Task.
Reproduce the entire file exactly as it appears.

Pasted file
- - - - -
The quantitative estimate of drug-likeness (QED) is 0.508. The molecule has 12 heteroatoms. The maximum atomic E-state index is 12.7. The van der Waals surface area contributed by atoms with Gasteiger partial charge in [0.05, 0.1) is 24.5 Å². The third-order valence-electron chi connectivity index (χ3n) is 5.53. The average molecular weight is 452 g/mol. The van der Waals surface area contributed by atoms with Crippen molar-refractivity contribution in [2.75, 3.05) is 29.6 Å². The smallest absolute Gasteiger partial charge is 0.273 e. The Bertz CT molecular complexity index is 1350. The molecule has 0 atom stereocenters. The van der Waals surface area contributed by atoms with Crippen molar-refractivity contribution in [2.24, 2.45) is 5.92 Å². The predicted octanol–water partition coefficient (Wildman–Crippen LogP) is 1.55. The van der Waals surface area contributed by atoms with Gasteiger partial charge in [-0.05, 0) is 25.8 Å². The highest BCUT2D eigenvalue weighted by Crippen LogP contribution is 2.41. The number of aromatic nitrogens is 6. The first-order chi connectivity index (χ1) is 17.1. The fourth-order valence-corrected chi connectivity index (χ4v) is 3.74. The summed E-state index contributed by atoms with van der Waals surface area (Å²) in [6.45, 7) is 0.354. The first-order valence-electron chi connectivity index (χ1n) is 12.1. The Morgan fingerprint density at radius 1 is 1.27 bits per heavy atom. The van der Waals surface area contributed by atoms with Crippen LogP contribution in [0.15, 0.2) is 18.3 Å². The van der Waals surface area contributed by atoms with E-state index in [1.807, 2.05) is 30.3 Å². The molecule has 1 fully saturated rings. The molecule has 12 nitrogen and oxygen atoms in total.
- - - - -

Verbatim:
The quantitative estimate of drug-likeness (QED) is 0.508. The molecule has 12 heteroatoms. The maximum atomic E-state index is 12.7. The van der Waals surface area contributed by atoms with Gasteiger partial charge in [0.05, 0.1) is 24.5 Å². The third-order valence-electron chi connectivity index (χ3n) is 5.53. The average molecular weight is 452 g/mol. The van der Waals surface area contributed by atoms with Crippen molar-refractivity contribution in [2.75, 3.05) is 29.6 Å². The smallest absolute Gasteiger partial charge is 0.273 e. The Bertz CT molecular complexity index is 1350. The molecule has 0 atom stereocenters. The van der Waals surface area contributed by atoms with Crippen molar-refractivity contribution in [2.24, 2.45) is 5.92 Å². The predicted octanol–water partition coefficient (Wildman–Crippen LogP) is 1.55. The van der Waals surface area contributed by atoms with Gasteiger partial charge in [-0.05, 0) is 25.8 Å². The highest BCUT2D eigenvalue weighted by Crippen LogP contribution is 2.41. The number of aromatic nitrogens is 6. The first-order chi connectivity index (χ1) is 17.1. The fourth-order valence-corrected chi connectivity index (χ4v) is 3.74. The summed E-state index contributed by atoms with van der Waals surface area (Å²) in [6.45, 7) is 0.354. The first-order valence-electron chi connectivity index (χ1n) is 12.1. The Morgan fingerprint density at radius 1 is 1.27 bits per heavy atom. The van der Waals surface area contributed by atoms with Crippen LogP contribution in [0.15, 0.2) is 18.3 Å². The van der Waals surface area contributed by atoms with E-state index in [1.807, 2.05) is 30.3 Å². The molecule has 1 fully saturated rings. The molecule has 12 nitrogen and oxygen atoms in total.